Does Feedly Succeedly?

Rob Walker
Yahoo! News
Feedly
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A promotional image from Feedly, the Google Reader replacement for many.

Back in March, when Google announced the death of its Reader product, the alternative RSS reader that made the biggest noise as a potential replacement for bereaved fans was Feedly. Apparently Feedly had anticipated Reader’s end, and claimed to be more than prepared to step in. I’m pretty RSS-dependent, so I jumped on this bandwagon immediately.

Now a few months have passed, and Reader is gone. How’s Feedly holding up? For me, quite well. In fact I now like it better than Google Reader — though I do have a few caveats. And if I’m really honest, Feedly has essentially trained me to like it. To resort to a McLuhanism, my experience has been a small example of how “we shape our tools and thereafter our tools shape us.”

I signed up for Feedly pretty much the moment I heard about it, and as promised tapped into my Reader feeds without a hitch. Still, I resisted actually using it. Why? Basically because it wasn’t Reader: The view options were different; leaving links unread wasn’t as intuitive. While the design was more visually appealing, even that turned me off, as I’d developed a fondness for Reader’s lo-fi aesthetic. So I clung to a doomed product.

Finally, after dabbling with some other alternatives, I forced myself to go all-Feedly; in the meantime other Reader fans had evidently convinced its makers to add a more Google-like view option. It wasn’t the same, but it helped. I added the Feedly app to my iPad, iPod Touch, and, later, HTC One phone.

Over time, a funny thing happened. I realized that some of Feedly’s view options were actually better for certain categories I follow than the Google-ish choice — the more splashy visual alternatives made more sense for art and photography blogs, for example. I liked that I could also tweak the various options for different devices, right down to the feed level. Feedly even convinced me that its “save” feature has advantages over leaving items unread, as I’d done with Reader.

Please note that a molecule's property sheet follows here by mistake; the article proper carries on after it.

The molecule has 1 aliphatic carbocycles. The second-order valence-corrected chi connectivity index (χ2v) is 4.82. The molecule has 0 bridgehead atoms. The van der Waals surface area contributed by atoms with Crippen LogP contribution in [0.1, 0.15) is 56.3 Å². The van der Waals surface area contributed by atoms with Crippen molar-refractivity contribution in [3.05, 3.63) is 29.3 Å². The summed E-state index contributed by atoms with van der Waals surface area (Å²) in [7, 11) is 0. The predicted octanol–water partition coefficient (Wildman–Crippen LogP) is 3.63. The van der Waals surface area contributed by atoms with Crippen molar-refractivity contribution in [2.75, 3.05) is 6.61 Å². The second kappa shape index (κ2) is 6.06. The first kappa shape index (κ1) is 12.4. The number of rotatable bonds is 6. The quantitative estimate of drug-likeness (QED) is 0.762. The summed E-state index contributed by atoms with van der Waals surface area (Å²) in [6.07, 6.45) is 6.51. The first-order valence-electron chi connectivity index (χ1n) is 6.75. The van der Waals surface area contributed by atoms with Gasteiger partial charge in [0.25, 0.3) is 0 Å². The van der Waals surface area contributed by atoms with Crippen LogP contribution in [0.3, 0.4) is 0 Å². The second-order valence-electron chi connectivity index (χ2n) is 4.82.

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Now the caveats. Feedly has been buggy. On several occasions the iPad version has simply frozen up, and I’ve had to delete and reinstall it. There have been weird glitches around saved and unread articles, particularly as Feedly migrated accounts to its own servers — and as this Lifehacker post noted, the customer service response is often less than dazzling. Just this morning I found that the iPad app was displaying an “over capacity” message. This turns out to be a mobile login bug — now evidently fixed in a new version for Android, but it’ll take a week for it to become available to iOS users. (Meanwhile, Twitter is full of complaints about Feedly being over capacity, which suggests the Feedly team could do a better job of getting the word to users about the real issue.)

That said, I no longer miss Google Reader at all. While I have continued to play around with other readers, most recently the much-discussed Digg alternative (which looks a lot like Feedly) nothing has really tempted to me to switch. After all, I actually get through my hundreds of feeds more efficiently now than I ever did with Reader. Or that’s how it feels, at least. Maybe the truth is that Feedly has simply finished training me.

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